A few nights later, I returned for the reprise of a NYFOS concert I’d heard years ago-a program of Spanish love songs featuring the mezzo-soprano Lorraine Hunt Lieberson and a young tenor named Joseph Kaiser, accompanied by Mr. Barrett and Mr. Blier at the piano. In the open-air Spanish Courtyard, a folkloric setting of uneven acoustics and troublesome sight lines, the flickering colors and alternately terse and languorous rhythms of the Spanish sensibility became hypnotic. Gradually, we were taken into the heart of the matter through a series of archways that began with homages to the Iberian spirit by such aliens as Schumann, Fauré, Saint-Saëns and Ravel, then plunged into the real, pungent stuff (Granados, Turina, Rodrigo, Mompou et al.), and lifted, finally, into the familiar, breeze-swept sublimity of “La Paloma.”
As usual at NYFOS events, Mr. Blier was a witty, erudite tour guide, and the singers’ love of the material deepened palpably as the evening went on. Ms. Hunt Lieberson is not just the most powerful Handel singer in the world today (for proof, listen to her just-released recording of Handel arias, with the Orchestra of the Age of Enlightenment, on the Avie label), she’s also one of the most persuasive interpreters of things Spanish. In such exalted company, her partner might have been cowed into submission, but not Mr. Kaiser. This handsome, unaffected young man possesses a miraculously easy tenor whose robustness hasn’t a trace of reediness. When Mr. Barrett told me that until eight months ago Mr. Kaiser had been a baritone, I thought of how Ms. Hunt Lieberson had also started out in the wrong vocal classification-that of lyric soprano. She came down, he went up, and where they met was magical-a collaboration that had many, after the concert, clamoring for them to do the whole program all over again, this time as a recording.
Since 1997, an annual feature at Caramoor has been the revival of a rarely seen Baroque or early 19th-century opera. Will Crutchfield, who is the festival’s director of opera, has been praised for the shrewdness of his choices and his ability to coach young singers in often daunting material. This year’s selection, Don Quixote in Sierra Morena , was a winner. Francesco Conti was a considerable figure in his day (1681-1732)-the composer of more than two dozen operas for the court of Vienna, where he was the reigning Italian maestro.
Few operas from this period, not even Handel’s, could match Conti’s Don Quixote for such deft interweaving of so many diverse plot elements. Here, as adapted from Book I of the Cervantes novel, they include a rivalry between two pairs of lovers, tomfoolery between Sancho Panza and a servant girl, and the knight-errant’s delusionary quests on behalf of his absent beloved, Dulcinea, as he descends into madness. Conti called the opera a “tragicomedy,” and his music was wholly up to the description: Burlesque patter gives way to anguished melancholy, teasing flirtatiousness to fierce defiance. Mr. Crutchfield’s program notes aptly remark that Conti’s music language, while obeying the conventions of Baroque operatic form, “tilted … not towards parody, but rather towards a kind of neurotic sharpening of expression.” If the music seldom scaled the heights of Handel’s lyric brilliance, it was always dramatically ingenious.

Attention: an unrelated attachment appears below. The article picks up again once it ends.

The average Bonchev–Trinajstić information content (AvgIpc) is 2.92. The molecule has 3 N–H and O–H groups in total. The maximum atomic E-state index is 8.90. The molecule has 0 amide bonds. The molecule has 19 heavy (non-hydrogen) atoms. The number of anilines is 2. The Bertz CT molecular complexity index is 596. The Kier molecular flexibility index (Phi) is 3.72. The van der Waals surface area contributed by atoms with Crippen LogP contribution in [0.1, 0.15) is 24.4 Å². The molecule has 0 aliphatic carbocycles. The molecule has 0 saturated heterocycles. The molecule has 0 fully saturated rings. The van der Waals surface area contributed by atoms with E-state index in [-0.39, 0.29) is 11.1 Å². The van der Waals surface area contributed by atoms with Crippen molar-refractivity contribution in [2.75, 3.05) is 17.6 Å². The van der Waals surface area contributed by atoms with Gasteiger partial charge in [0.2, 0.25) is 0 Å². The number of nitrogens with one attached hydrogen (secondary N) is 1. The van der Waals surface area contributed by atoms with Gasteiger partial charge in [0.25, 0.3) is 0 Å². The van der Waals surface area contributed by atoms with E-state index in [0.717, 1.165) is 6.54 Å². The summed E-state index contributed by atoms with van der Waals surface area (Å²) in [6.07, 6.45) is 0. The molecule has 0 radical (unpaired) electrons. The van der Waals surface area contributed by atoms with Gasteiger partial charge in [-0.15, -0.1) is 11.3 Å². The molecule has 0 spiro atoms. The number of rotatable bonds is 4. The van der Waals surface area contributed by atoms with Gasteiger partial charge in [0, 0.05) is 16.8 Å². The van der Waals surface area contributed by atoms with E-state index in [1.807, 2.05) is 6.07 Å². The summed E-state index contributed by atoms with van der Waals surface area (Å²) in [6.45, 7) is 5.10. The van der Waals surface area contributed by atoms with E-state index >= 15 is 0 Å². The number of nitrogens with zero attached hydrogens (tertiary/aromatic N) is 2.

Conducted zestfully by Juan Carlos Rivas, Don Quixote provided a challenging showcase for the festival’s young-artists program. Of the women singers, I most admired the soprano Kelly Sawatsky as one of the lovers, Lucinda, for the bold vibrancy of her sound, and Ruy-Kyung Kim, a mezzo-soprano in the trouser role of Prince Fernando, for the musicality of her phrasing. Dennis Blackwell made an amiable (if perhaps too unshaded) Panza, and David Ekström displayed a hefty tenor as Lope. Towering above a production that smacked agreeably of student effort was Stephen Tharp in the title role. This stylish veteran of the international stage commanded without strain the part’s fearsomely wide vocal range (it was written for one of opera’s first great star tenors, Francesco Borosini) and gave a richly nuanced portrayal of bittersweet, inexorable disintegration-Lear and the Fool made one. This is one operatic rarity I’m eager to hear again-next time with a vocally mature cast, including Mr. Tharp as the Don.